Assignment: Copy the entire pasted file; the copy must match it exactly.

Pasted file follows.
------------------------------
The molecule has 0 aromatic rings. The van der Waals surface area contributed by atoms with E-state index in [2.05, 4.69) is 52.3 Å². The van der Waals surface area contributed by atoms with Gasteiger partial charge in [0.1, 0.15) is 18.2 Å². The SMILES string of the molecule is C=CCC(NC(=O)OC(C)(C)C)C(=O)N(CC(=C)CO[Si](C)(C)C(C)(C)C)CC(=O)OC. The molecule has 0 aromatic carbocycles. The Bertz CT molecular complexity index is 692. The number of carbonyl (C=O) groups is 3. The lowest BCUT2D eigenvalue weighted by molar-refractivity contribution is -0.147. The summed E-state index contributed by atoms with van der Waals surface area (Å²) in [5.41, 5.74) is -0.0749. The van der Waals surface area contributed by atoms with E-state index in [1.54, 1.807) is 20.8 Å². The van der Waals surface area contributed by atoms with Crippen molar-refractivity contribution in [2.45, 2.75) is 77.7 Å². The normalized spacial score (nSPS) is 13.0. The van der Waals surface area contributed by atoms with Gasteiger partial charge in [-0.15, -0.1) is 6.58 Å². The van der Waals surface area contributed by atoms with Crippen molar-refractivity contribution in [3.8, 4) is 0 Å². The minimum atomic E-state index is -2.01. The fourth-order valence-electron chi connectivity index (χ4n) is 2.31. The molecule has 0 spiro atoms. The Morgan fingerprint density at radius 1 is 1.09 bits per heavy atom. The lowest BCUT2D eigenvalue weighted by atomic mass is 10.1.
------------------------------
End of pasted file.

The molecule has 0 aromatic rings. The van der Waals surface area contributed by atoms with E-state index in [2.05, 4.69) is 52.3 Å². The van der Waals surface area contributed by atoms with Gasteiger partial charge in [0.1, 0.15) is 18.2 Å². The SMILES string of the molecule is C=CCC(NC(=O)OC(C)(C)C)C(=O)N(CC(=C)CO[Si](C)(C)C(C)(C)C)CC(=O)OC. The molecule has 0 aromatic carbocycles. The Bertz CT molecular complexity index is 692. The number of carbonyl (C=O) groups is 3. The lowest BCUT2D eigenvalue weighted by molar-refractivity contribution is -0.147. The summed E-state index contributed by atoms with van der Waals surface area (Å²) in [5.41, 5.74) is -0.0749. The van der Waals surface area contributed by atoms with E-state index in [1.54, 1.807) is 20.8 Å². The van der Waals surface area contributed by atoms with Crippen molar-refractivity contribution in [2.45, 2.75) is 77.7 Å². The normalized spacial score (nSPS) is 13.0. The van der Waals surface area contributed by atoms with Gasteiger partial charge in [-0.15, -0.1) is 6.58 Å². The van der Waals surface area contributed by atoms with Crippen molar-refractivity contribution in [3.8, 4) is 0 Å². The minimum atomic E-state index is -2.01. The fourth-order valence-electron chi connectivity index (χ4n) is 2.31. The molecule has 0 spiro atoms. The Morgan fingerprint density at radius 1 is 1.09 bits per heavy atom. The lowest BCUT2D eigenvalue weighted by atomic mass is 10.1.